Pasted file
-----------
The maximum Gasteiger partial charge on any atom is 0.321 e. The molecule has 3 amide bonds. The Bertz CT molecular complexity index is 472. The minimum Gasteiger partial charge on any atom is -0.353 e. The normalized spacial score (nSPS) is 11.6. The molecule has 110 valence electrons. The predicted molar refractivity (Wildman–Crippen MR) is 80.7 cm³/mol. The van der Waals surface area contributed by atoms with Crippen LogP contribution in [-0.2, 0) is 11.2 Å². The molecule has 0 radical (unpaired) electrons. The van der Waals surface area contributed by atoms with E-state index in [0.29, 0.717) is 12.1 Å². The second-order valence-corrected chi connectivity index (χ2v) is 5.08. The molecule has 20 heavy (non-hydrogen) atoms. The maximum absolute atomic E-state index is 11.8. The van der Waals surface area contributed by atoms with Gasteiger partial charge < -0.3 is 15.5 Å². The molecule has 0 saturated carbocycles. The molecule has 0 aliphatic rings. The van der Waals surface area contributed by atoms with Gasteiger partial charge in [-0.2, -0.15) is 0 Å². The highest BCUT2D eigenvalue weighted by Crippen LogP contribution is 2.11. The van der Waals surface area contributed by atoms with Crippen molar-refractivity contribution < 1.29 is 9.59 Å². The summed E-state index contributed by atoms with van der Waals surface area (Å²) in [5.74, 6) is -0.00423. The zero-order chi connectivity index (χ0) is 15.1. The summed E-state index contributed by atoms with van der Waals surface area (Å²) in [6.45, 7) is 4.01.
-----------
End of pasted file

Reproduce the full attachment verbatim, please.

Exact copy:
The maximum Gasteiger partial charge on any atom is 0.321 e. The molecule has 3 amide bonds. The Bertz CT molecular complexity index is 472. The minimum Gasteiger partial charge on any atom is -0.353 e. The normalized spacial score (nSPS) is 11.6. The molecule has 110 valence electrons. The predicted molar refractivity (Wildman–Crippen MR) is 80.7 cm³/mol. The van der Waals surface area contributed by atoms with Crippen LogP contribution in [-0.2, 0) is 11.2 Å². The molecule has 0 radical (unpaired) electrons. The van der Waals surface area contributed by atoms with E-state index in [0.29, 0.717) is 12.1 Å². The second-order valence-corrected chi connectivity index (χ2v) is 5.08. The molecule has 20 heavy (non-hydrogen) atoms. The maximum absolute atomic E-state index is 11.8. The van der Waals surface area contributed by atoms with Gasteiger partial charge < -0.3 is 15.5 Å². The molecule has 0 saturated carbocycles. The molecule has 0 aliphatic rings. The van der Waals surface area contributed by atoms with Gasteiger partial charge in [-0.2, -0.15) is 0 Å². The highest BCUT2D eigenvalue weighted by Crippen LogP contribution is 2.11. The van der Waals surface area contributed by atoms with Crippen molar-refractivity contribution < 1.29 is 9.59 Å². The summed E-state index contributed by atoms with van der Waals surface area (Å²) in [5.74, 6) is -0.00423. The zero-order chi connectivity index (χ0) is 15.1. The summed E-state index contributed by atoms with van der Waals surface area (Å²) in [6.45, 7) is 4.01.